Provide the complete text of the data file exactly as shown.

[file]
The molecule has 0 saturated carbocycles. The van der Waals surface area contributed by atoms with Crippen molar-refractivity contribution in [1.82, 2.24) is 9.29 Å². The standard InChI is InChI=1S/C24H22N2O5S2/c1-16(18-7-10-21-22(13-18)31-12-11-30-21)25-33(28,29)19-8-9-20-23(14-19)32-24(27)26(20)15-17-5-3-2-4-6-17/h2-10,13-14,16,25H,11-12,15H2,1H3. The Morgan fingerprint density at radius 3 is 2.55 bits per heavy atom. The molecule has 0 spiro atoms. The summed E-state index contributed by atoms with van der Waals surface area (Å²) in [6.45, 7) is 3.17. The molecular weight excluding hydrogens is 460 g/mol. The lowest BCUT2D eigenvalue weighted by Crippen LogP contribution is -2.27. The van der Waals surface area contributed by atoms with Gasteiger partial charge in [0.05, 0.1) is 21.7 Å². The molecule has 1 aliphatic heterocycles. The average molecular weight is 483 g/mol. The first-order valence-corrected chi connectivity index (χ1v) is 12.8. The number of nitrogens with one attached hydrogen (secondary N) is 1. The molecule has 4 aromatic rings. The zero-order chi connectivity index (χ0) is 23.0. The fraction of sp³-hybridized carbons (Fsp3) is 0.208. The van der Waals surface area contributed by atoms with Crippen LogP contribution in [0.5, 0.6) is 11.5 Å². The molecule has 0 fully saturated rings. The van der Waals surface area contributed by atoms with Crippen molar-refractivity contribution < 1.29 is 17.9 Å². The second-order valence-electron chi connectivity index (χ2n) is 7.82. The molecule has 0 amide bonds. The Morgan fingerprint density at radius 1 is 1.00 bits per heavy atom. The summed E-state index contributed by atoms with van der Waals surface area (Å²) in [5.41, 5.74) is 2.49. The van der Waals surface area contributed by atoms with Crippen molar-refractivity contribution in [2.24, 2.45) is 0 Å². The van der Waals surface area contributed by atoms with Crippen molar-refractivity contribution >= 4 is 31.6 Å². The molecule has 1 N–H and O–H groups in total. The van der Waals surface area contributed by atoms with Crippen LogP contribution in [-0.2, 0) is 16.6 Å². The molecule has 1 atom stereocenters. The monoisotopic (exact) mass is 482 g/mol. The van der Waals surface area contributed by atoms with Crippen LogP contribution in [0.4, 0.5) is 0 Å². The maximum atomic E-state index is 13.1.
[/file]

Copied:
The molecule has 0 saturated carbocycles. The van der Waals surface area contributed by atoms with Crippen molar-refractivity contribution in [1.82, 2.24) is 9.29 Å². The standard InChI is InChI=1S/C24H22N2O5S2/c1-16(18-7-10-21-22(13-18)31-12-11-30-21)25-33(28,29)19-8-9-20-23(14-19)32-24(27)26(20)15-17-5-3-2-4-6-17/h2-10,13-14,16,25H,11-12,15H2,1H3. The Morgan fingerprint density at radius 3 is 2.55 bits per heavy atom. The molecule has 0 spiro atoms. The summed E-state index contributed by atoms with van der Waals surface area (Å²) in [6.45, 7) is 3.17. The molecular weight excluding hydrogens is 460 g/mol. The lowest BCUT2D eigenvalue weighted by Crippen LogP contribution is -2.27. The van der Waals surface area contributed by atoms with Gasteiger partial charge in [0.05, 0.1) is 21.7 Å². The molecule has 1 aliphatic heterocycles. The average molecular weight is 483 g/mol. The first-order valence-corrected chi connectivity index (χ1v) is 12.8. The number of nitrogens with one attached hydrogen (secondary N) is 1. The molecule has 4 aromatic rings. The zero-order chi connectivity index (χ0) is 23.0. The fraction of sp³-hybridized carbons (Fsp3) is 0.208. The van der Waals surface area contributed by atoms with Crippen LogP contribution in [0.5, 0.6) is 11.5 Å². The molecule has 0 fully saturated rings. The van der Waals surface area contributed by atoms with Crippen molar-refractivity contribution < 1.29 is 17.9 Å². The second-order valence-electron chi connectivity index (χ2n) is 7.82. The molecule has 0 amide bonds. The Morgan fingerprint density at radius 1 is 1.00 bits per heavy atom. The summed E-state index contributed by atoms with van der Waals surface area (Å²) in [5.41, 5.74) is 2.49. The van der Waals surface area contributed by atoms with Crippen molar-refractivity contribution in [2.24, 2.45) is 0 Å². The van der Waals surface area contributed by atoms with Crippen molar-refractivity contribution >= 4 is 31.6 Å². The molecule has 1 N–H and O–H groups in total. The van der Waals surface area contributed by atoms with Crippen LogP contribution in [-0.2, 0) is 16.6 Å². The molecule has 1 atom stereocenters. The monoisotopic (exact) mass is 482 g/mol. The van der Waals surface area contributed by atoms with Crippen LogP contribution in [0.4, 0.5) is 0 Å². The maximum atomic E-state index is 13.1.